|Carolee's birds Photo by Nancy Shobe|
Just two weeks ago, they scampered and chirped in their very large brooder box. Now they are roosting and pooping on each other. I've even seen them moshing while trying out their wings.
What should I do with my teenage flock?
It's time for integration.
I'm not prone to drama but everything I've read suggests that this process can be quite dramatic...and deadly...because, when the new hens enter the flock, the pecking order gets all "screwed up".
Instead of greeting the older gals with a big Southern "howdy", the young chicks stir up jealousy in the matronly hens by sashaying their tight backends. The older hens go into a huff and peck the lights out of the younger chicks.
For several weeks I seriously contemplated how I was going to integrate my nine new chicks with my adult hens because I was positive that one of the older ladies would dominate the pecking order like Cinderella's evil stepmother. I decided, teens deserve their own living space. I remember what I was like. Share a bedroom with my sister? Are you kidding me?
In order to avoid a major snit and save the new chicks from having to scrub dirt floors, I needed to create a separate space. But, how was I going to remodel the pen without it costing a fortune? I already had a $1 million dollar coop! (Just kidding on the $1 million, but it sure seems like it sometimes.)
After a look-see at the local home improvement center, I decided to purchase some bamboo fencing. At $25 for 6' high by 16' long fence, I felt like I was in the pink...or, green, or money, or whatever that saying is. Twenty-five dollars to alter a pen? Not bad, I thought to myself. A worthy investment amortized over the next three months.
So, we, and I mean we because it takes a marriage of hands to divide a pen, stapled the bamboo fencing to half of the length of the pen to block the sunlight and then turned the fencing and pulled it across the middle to divide the pen in half. The only major addition was the nailing down of a floor stud to give the willowy bamboo fencing additional base support.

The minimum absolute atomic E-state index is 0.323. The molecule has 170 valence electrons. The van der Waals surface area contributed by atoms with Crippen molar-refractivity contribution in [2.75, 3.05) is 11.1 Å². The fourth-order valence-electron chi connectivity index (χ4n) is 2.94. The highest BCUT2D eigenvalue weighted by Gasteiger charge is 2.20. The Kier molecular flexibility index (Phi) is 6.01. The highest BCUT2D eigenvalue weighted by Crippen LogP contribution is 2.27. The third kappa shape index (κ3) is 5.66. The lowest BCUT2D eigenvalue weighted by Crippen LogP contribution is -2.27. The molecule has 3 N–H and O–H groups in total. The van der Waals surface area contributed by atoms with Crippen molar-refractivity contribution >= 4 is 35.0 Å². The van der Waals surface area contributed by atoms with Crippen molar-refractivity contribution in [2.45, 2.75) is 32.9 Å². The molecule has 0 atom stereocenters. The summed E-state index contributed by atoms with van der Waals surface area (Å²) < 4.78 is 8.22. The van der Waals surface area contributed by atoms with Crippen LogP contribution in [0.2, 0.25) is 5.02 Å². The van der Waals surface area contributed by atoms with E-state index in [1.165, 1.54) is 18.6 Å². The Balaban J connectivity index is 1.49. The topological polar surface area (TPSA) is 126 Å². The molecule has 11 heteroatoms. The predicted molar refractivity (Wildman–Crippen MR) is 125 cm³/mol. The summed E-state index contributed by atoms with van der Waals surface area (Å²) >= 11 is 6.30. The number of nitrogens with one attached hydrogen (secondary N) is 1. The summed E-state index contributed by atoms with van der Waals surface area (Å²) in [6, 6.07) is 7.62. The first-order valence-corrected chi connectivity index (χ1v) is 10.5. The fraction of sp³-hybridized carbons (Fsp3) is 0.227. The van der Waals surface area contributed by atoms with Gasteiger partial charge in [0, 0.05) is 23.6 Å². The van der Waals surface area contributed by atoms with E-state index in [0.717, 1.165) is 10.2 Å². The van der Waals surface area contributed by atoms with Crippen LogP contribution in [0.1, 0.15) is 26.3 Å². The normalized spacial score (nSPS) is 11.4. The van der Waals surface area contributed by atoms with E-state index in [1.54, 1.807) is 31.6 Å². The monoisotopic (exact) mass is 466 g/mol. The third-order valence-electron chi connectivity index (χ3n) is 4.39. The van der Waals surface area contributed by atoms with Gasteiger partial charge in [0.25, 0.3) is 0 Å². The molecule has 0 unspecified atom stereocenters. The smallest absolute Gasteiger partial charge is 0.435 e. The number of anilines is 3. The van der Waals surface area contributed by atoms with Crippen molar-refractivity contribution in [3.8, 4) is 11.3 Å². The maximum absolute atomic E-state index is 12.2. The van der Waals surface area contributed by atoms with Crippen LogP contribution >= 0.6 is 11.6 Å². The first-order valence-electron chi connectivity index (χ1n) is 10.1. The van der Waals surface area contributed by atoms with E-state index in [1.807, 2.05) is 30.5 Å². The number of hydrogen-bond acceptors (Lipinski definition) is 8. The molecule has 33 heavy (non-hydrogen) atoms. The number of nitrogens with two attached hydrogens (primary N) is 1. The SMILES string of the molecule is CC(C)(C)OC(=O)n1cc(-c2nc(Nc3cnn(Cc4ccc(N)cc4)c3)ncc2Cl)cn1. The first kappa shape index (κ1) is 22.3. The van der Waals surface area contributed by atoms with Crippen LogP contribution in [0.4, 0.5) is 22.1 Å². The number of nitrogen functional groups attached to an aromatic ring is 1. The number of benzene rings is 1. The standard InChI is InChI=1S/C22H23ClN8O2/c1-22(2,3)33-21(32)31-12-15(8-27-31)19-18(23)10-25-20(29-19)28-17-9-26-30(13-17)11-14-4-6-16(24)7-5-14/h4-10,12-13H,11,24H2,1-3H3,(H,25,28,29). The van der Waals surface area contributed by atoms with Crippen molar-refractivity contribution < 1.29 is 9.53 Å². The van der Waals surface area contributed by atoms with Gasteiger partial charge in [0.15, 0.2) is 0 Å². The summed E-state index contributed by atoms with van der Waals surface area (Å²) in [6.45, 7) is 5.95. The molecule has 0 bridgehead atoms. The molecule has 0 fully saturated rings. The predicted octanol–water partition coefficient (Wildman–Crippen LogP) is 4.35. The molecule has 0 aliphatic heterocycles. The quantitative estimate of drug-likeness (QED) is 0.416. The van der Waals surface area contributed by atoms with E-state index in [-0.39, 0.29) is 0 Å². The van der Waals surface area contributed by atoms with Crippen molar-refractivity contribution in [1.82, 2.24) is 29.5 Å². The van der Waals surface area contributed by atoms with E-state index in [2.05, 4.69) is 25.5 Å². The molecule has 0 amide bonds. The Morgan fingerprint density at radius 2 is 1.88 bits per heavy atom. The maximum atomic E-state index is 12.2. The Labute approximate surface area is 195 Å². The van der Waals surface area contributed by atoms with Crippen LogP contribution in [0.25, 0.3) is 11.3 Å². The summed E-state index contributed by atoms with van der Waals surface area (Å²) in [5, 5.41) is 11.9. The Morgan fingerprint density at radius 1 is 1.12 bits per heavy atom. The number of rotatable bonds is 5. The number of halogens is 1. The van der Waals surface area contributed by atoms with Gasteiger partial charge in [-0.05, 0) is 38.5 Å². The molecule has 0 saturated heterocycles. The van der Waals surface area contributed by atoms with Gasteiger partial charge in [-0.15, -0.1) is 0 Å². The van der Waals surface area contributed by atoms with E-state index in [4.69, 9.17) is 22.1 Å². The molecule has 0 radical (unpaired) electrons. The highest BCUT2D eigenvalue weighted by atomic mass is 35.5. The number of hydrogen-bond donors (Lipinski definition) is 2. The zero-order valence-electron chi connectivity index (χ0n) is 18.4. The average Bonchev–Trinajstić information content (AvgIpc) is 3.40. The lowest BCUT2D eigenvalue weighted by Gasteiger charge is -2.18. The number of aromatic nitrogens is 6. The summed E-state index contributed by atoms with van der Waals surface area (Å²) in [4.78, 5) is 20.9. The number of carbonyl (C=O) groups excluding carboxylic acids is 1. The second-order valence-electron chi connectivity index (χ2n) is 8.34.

So, far, it's been working...at least for the last two hours.
I discovered that the bamboo fencing serves three purposes: it shields the chicks from the "elements", creating a space that is more coop-like than pen; its loosely woven timbers afford a peek-thru rather than peck- thru; and it allows me to pull back one side and step in--a necessity to ensure there's nothing unsavory going on.
The common rule of feather is that chickens shouldn't be put with the older flock until they are 16-18 weeks old. So essentially, that means I have to wait three or four months until the full integration.
In the meantime, I'll sip mai tai's on the back patio. If the essence of some strange weed starts wafting downhill or beer can ringed tops begin glinting in the afternoon sun, I'll need to derive another solution.
Or, find solutions from integration of another kind.
Remember the Brady Bunch?
Our family has its very own Brady Bunch story. My grandmother, with her two sons, married my bonus-grandfather, with his three daughters and integrated their "flocks" when the kids were all teens. Throughout our many years of family gatherings and Thanksgivings, no one ever dared inquire "What was it like to meld a house of teens?" And, because my grandmother and bonus grandfather were of old-school values and private natures, neither shared their integration stories.
I often wonder what it must have been like to create a brand new household of five teens in the 1940s. I ne'er heard one complaint.